The two-week ordeal for the Thai soccer team trapped in a flooded cave ended Tuesday, with the last four boys and their coach guided out by a team of divers.
All 12 boys, age 11-16, along with their 25-year-old trainer, Ekkapol Chantawong, were rescued after a momentous effort on the part of the Thai authorities and an international team of divers, engineers, and medical experts.
Rescuers raced to save the remaining members of the trapped team Tuesday, as heavy rain lashed the mountains of Chiang Rai province overnight.
Despite the weather, authorities said conditions were OK for the rescue effort to continue and divers reentered the Tham Luang Nang Non cave complex at 10.08 a.m. local time (11.08 p.m. Monday ET).
Six hours later, the first of the remaining boys emerged, followed in quick succession by the rest of the stranded party. All were immediately taken by ambulance to hospital in Chiang Rai for assessment after spending more than two weeks underground.
Tuesday’s rescue mission comes after four boys were successfully extricated Sunday, and four more Monday, by divers guiding them along the treacherous two-mile route.
The eight boys rescued before Tuesday are in a good condition, according to doctors, though they will not be allowed physical contact with their families until blood tests show they are clear of infectious diseases.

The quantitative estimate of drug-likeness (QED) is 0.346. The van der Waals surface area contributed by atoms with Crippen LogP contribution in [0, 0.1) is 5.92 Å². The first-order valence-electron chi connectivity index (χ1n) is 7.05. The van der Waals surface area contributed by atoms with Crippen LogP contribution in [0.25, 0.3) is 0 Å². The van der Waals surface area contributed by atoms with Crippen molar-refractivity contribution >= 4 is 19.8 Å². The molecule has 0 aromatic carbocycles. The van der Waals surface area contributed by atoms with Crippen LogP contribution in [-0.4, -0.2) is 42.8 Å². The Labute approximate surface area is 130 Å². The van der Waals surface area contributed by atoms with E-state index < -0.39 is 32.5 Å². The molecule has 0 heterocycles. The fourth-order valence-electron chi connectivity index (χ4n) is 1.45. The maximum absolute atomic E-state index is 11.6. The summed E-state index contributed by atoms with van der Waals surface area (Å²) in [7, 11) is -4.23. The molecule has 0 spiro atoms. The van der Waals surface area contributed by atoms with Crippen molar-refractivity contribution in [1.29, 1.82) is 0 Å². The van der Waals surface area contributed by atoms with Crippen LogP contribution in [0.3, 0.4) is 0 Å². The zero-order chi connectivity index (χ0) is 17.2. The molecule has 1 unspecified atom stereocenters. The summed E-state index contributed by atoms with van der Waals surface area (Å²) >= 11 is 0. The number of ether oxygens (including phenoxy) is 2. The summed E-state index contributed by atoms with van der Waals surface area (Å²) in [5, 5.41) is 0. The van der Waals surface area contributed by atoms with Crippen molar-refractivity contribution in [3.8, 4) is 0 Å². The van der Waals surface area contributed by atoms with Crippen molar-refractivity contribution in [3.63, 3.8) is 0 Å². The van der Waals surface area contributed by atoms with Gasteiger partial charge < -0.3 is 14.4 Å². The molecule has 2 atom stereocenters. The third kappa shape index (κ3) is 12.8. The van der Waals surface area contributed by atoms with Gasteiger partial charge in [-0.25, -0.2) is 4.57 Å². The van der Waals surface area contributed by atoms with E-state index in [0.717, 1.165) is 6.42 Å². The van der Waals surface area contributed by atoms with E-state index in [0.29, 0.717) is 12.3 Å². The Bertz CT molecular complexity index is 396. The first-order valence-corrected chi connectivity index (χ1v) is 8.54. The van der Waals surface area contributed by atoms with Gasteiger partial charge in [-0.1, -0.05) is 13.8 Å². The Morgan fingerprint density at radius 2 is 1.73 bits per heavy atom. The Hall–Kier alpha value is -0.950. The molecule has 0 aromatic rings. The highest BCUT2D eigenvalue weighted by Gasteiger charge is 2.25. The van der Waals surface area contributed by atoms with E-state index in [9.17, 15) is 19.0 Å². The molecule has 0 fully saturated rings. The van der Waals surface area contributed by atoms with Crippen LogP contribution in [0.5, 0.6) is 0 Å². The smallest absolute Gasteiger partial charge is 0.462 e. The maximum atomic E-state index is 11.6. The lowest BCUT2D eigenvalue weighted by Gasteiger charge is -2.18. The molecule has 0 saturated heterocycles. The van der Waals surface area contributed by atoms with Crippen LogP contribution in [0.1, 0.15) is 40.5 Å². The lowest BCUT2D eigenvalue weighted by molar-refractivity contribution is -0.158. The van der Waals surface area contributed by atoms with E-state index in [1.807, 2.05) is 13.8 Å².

“All eight are in good health, no fever, everyone is in a good mental state,” Jedsada Chokdamrongsuk, permanent secretary of the public health ministry, told reporters at Chiang Rai hospital.
Thai Prime Minister Prayut Chan-o-cha revealed that the boys were medicated for the trip, but with anti-anxiety drugs not anaesthetic. He then revealed it was the same medication he takes when shooting guns.
One of the divers, Ivan Karadzic, praised the boys — all aged between 11 and 16 — for their calmness in such an extreme situation.
“They are being forced to do something that no kid has ever done before. It is not in any way normal for kids to do cave diving aged 11,” Karadzic told the BBC. “They are diving in something that is considered an extremely hazardous environment, in zero visibility, the only light in there is the torches you bring yourself. We were obviously very afraid of any kind of panic. Then there is multiple equipment malfunctions you can imagine. I cannot understand how cool these small kids are ... Incredibly strong kids.”
While the international rescue team of divers, doctors and engineers have been praised for their bravery and commitment, one offer of help has been politely declined.
Tech entrepreneur Elon Musk had traveled to the cave site personally to deliver a submersible rescue pod that he and his team at SpaceX had re-engineered from rocket parts.
However, Narongsak Osatanakorn, who is heading up the rescue operation dismissed Musk’s solution during a press conference Tuesday. “Although his technology is good and sophisticated it’s not practical for this mission.”
Musk did however get a personal thank you from Thai junta chief Prayut Chan-O-Cha, who said he was “very touched that Mr. Musk had personally traveled to Chiang Rai province to offer assistance, especially with his ingenious solution.”
Cover image: Thai divers carry supplies as rescue operations continue for 12 boys and their coach trapped at Tham Luang cave at Khun Nam Nang Non Forest Park in the Mae Sai district of Chiang Rai province on July 5, 2018. (YE AUNG THU/AFP/Getty Images)